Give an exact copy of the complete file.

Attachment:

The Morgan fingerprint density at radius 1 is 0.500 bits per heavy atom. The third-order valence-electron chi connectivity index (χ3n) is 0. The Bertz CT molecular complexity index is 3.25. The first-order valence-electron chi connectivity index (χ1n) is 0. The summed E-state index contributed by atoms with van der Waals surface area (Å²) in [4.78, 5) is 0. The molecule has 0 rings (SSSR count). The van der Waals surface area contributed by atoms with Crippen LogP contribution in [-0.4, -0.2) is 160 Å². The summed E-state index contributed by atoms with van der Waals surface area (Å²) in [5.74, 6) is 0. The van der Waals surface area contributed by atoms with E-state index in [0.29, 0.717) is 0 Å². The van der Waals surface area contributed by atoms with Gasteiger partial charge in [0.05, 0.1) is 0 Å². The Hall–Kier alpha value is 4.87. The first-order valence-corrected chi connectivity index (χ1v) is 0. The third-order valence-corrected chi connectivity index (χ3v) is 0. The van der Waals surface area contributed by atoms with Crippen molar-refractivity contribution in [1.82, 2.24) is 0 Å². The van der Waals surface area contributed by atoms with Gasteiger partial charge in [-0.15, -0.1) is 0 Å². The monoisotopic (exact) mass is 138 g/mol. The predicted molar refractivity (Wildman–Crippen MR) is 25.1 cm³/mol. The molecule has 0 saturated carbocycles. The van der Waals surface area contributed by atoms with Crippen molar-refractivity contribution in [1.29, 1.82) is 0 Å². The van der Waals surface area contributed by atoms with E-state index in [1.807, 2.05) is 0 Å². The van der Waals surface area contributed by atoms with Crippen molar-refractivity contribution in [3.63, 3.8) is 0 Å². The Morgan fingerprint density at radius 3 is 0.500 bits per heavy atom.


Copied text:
The Morgan fingerprint density at radius 1 is 0.500 bits per heavy atom. The third-order valence-electron chi connectivity index (χ3n) is 0. The Bertz CT molecular complexity index is 3.25. The first-order valence-electron chi connectivity index (χ1n) is 0. The summed E-state index contributed by atoms with van der Waals surface area (Å²) in [4.78, 5) is 0. The molecule has 0 rings (SSSR count). The van der Waals surface area contributed by atoms with Crippen LogP contribution in [-0.4, -0.2) is 160 Å². The summed E-state index contributed by atoms with van der Waals surface area (Å²) in [5.74, 6) is 0. The van der Waals surface area contributed by atoms with E-state index in [0.29, 0.717) is 0 Å². The van der Waals surface area contributed by atoms with Gasteiger partial charge in [0.05, 0.1) is 0 Å². The Hall–Kier alpha value is 4.87. The first-order valence-corrected chi connectivity index (χ1v) is 0. The third-order valence-corrected chi connectivity index (χ3v) is 0. The van der Waals surface area contributed by atoms with Crippen molar-refractivity contribution in [1.82, 2.24) is 0 Å². The van der Waals surface area contributed by atoms with Gasteiger partial charge in [-0.15, -0.1) is 0 Å². The monoisotopic (exact) mass is 138 g/mol. The predicted molar refractivity (Wildman–Crippen MR) is 25.1 cm³/mol. The molecule has 0 saturated carbocycles. The van der Waals surface area contributed by atoms with Crippen molar-refractivity contribution in [1.29, 1.82) is 0 Å². The van der Waals surface area contributed by atoms with E-state index in [1.807, 2.05) is 0 Å². The van der Waals surface area contributed by atoms with Crippen molar-refractivity contribution in [3.63, 3.8) is 0 Å². The Morgan fingerprint density at radius 3 is 0.500 bits per heavy atom.